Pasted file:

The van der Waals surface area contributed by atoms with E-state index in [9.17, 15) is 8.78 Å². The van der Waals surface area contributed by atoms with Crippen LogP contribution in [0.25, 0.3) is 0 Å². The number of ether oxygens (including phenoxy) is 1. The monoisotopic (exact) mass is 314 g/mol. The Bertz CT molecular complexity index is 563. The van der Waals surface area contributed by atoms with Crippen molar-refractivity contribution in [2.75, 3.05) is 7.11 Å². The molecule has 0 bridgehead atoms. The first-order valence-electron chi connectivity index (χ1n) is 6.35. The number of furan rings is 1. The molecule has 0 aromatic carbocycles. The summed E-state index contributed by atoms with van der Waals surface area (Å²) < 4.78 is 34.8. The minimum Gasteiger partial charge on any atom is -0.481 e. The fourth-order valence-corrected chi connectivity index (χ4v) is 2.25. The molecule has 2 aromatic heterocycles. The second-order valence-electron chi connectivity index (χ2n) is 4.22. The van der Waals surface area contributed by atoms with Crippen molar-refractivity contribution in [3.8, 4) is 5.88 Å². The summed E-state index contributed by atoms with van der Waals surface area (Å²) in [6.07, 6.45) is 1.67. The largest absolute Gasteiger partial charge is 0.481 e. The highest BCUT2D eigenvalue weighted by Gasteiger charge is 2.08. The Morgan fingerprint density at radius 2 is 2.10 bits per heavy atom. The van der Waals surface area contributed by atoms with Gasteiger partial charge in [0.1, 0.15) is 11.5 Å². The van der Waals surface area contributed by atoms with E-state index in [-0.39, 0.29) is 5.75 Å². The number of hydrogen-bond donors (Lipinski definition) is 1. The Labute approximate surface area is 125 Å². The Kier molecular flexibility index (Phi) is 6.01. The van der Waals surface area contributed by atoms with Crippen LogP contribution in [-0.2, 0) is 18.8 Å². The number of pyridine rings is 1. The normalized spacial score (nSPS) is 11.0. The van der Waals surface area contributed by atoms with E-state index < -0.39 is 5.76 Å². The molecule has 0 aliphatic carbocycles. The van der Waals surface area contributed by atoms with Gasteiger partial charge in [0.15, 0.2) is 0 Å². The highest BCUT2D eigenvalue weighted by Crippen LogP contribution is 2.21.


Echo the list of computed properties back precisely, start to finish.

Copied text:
The van der Waals surface area contributed by atoms with E-state index in [9.17, 15) is 8.78 Å². The van der Waals surface area contributed by atoms with Crippen LogP contribution in [0.25, 0.3) is 0 Å². The number of ether oxygens (including phenoxy) is 1. The monoisotopic (exact) mass is 314 g/mol. The Bertz CT molecular complexity index is 563. The van der Waals surface area contributed by atoms with Crippen molar-refractivity contribution in [2.75, 3.05) is 7.11 Å². The molecule has 0 bridgehead atoms. The first-order valence-electron chi connectivity index (χ1n) is 6.35. The number of furan rings is 1. The molecule has 0 aromatic carbocycles. The summed E-state index contributed by atoms with van der Waals surface area (Å²) < 4.78 is 34.8. The minimum Gasteiger partial charge on any atom is -0.481 e. The fourth-order valence-corrected chi connectivity index (χ4v) is 2.25. The molecule has 2 aromatic heterocycles. The second-order valence-electron chi connectivity index (χ2n) is 4.22. The van der Waals surface area contributed by atoms with Crippen molar-refractivity contribution in [3.8, 4) is 5.88 Å². The summed E-state index contributed by atoms with van der Waals surface area (Å²) in [6.07, 6.45) is 1.67. The largest absolute Gasteiger partial charge is 0.481 e. The highest BCUT2D eigenvalue weighted by Gasteiger charge is 2.08. The Morgan fingerprint density at radius 2 is 2.10 bits per heavy atom. The van der Waals surface area contributed by atoms with Gasteiger partial charge in [0.1, 0.15) is 11.5 Å². The van der Waals surface area contributed by atoms with E-state index in [-0.39, 0.29) is 5.75 Å². The number of hydrogen-bond donors (Lipinski definition) is 1. The Labute approximate surface area is 125 Å². The Kier molecular flexibility index (Phi) is 6.01. The van der Waals surface area contributed by atoms with Crippen LogP contribution in [-0.2, 0) is 18.8 Å². The number of pyridine rings is 1. The normalized spacial score (nSPS) is 11.0. The van der Waals surface area contributed by atoms with E-state index < -0.39 is 5.76 Å². The molecule has 0 aliphatic carbocycles. The van der Waals surface area contributed by atoms with Gasteiger partial charge in [0.15, 0.2) is 0 Å². The highest BCUT2D eigenvalue weighted by Crippen LogP contribution is 2.21.